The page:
Molecular orientation can be induced in polymers that are completely amorphous, partially or semi-crystalline, or almost completely crystalline. A partially or semi-crystalline polymer includes crystalline regions separated by amorphous regions. The crystalline regions do not necessarily have the same or similar orientation of polymer chains. However, a high degree of orientation of crystallites may be induced by applying stress to a semi-crystalline polymer. The stress may also induce orientation in the amorphous regions.

Due to the magnitude and directions of stresses imposed on a stent during use, it is important for the mechanical stability of a device to have an adequate magnitude of strength both in axial and circumferential directions. Therefore, an adequate balance of axial and circumferential strength is also important for mechanical stability. The relative amount of axial and circumferential orientation may depend on a number of factors such as the stent pattern, initial diameter of the tube, final diameter of the stent, and crimped diameter of the stent. Polymer tubes formed by extrusion methods, such as those with polymeric materials including nucleating agents, tend to possess a significant degree of axial polymer chain alignment. However, such conventionally extruded tubes tend to possess no or substantially no polymer chain alignment in the circumferential direction.

Some embodiments of a method of fabricating a stent may include radially deforming a polymeric tube about a cylindrical axis of the tube, wherein the polymeric material contains a nucleating agent. The tube can be radially deformed to increase the strength and modulus in the circumferential direction. The increase in strength and modulus can be due to the induced molecular orientation in the circumferential direction.

Additionally, the method may further include axially deforming the polymeric tube along the cylindrical axis of the tube. In one embodiment, the tube may be axially deformed by applying a tensile force to the tube along the cylindrical axis. Axial deformation of the polymer tube may induce axial molecular orientation, and hence, increase the axial strength and modulus or rigidity. Various embodiments may include radially deforming the tube prior to, subsequent to, and/or contemporaneously with axial deformation the tube.

The degree of polymer chain alignment induced with applied stress may depend upon the temperature of the polymer. Above Tg, polymer chain alignment may be readily induced with applied stress since polymer chains have greater mobility than below Tg. Consequently, the amount of deformation depends on the temperature of a polymeric material. Therefore, it is advantageous to radially deform the tube at a temperature above Tg.

Additionally, the polymeric tube including a nucleating agent may be heat set to allow polymeric chains to rearrange upon deformation. “Heat setting,” as used herein, refers to maintaining a polymer at an elevated temperature to allow polymer chains in the heated polymer to move toward a state of thermodynamic equilibrium. In a deformed polymeric tube where the polymeric material includes a nucleating agent, polymeric chains are allowed to equilibrate towards the induced highly oriented structure at the elevated temperature. Since polymer chain alignment is a time and temperature dependent process, a highly oriented structure that is thermodynamically stable at a given temperature may not be formed instantaneously. Thus, the polymeric tube may be maintained in a deformed state at an elevated temperature for a period of time.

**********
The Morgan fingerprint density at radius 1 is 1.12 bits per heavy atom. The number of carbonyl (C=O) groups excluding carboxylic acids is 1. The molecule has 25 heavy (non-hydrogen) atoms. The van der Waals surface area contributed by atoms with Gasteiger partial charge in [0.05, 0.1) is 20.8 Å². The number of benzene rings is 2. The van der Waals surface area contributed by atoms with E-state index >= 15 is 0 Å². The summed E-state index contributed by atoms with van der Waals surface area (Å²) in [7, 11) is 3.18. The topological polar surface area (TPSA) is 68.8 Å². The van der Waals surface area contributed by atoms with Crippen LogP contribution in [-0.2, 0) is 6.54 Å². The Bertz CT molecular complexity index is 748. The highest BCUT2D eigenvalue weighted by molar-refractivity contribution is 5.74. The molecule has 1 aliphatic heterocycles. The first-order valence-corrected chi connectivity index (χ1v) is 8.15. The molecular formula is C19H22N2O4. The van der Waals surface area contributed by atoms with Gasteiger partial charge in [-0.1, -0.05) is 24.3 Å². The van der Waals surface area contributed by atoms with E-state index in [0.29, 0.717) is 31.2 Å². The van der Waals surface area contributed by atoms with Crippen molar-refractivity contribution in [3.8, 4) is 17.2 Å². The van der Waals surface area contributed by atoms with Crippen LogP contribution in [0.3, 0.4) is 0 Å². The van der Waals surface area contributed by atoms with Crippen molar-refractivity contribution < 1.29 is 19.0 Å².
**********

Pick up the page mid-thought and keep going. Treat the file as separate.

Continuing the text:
A tube made of a polymeric material including a nucleating agent can be radially deformed using blow molding. FIGS. 5 and 6 illustrate an embodiment of deforming a polymeric tube in manufacturing a stent. FIG. 5 depicts an axial cross-section of a polymeric tube 150 with an outside diameter 155 positioned within an annular member or mold 160. Mold 160 may act to limit the radial deformation of polymeric tube 150 to a diameter 165, the inside diameter of mold 160. Polymer tube 150 may be closed at a distal end 170. Distal end 170 may be open in subsequent manufacturing steps. A fluid may be conveyed, as indicated by an arrow 175, into an open proximal end 180 of polymeric tube 150. A tensile force 195 is applied at proximal end 180 and a distal end 170.

Polymeric tube 150 may be heated by heating the gas to a temperature above ambient temperature prior to conveying the gas into polymeric tube 150. Alternatively, the polymeric tube may be heated by heating the exterior of mold 160. The tube may also be heated by the mold. The increase in pressure inside of polymer tube 150 facilitated by an increase in temperature of the polymeric tube causes radial deformation of polymer tube 150, as indicated by an arrow 185. FIG. 6 depicts polymeric tube 150 in a deformed state with an outside diameter 190 within annular member 160.

Additionally, as indicated above, the pressure inside the tube and the temperature of the tube may be maintained at the elevated temperature for a period of time to allow the polymeric tube to be heat set. The period of time may be between about one minute and about two hours, or more narrowly, between about two minutes and about ten minutes.

Furthermore, the tube may be expanded to a target diameter. In one embodiment, the target diameter may be the diameter at which a stent pattern is formed by laser machining the tube. The target diameter can also correspond to the diameter of a stent prior to crimping. The degree of radial deformation may be quantified by a blow-up ratio or radial draw ratio: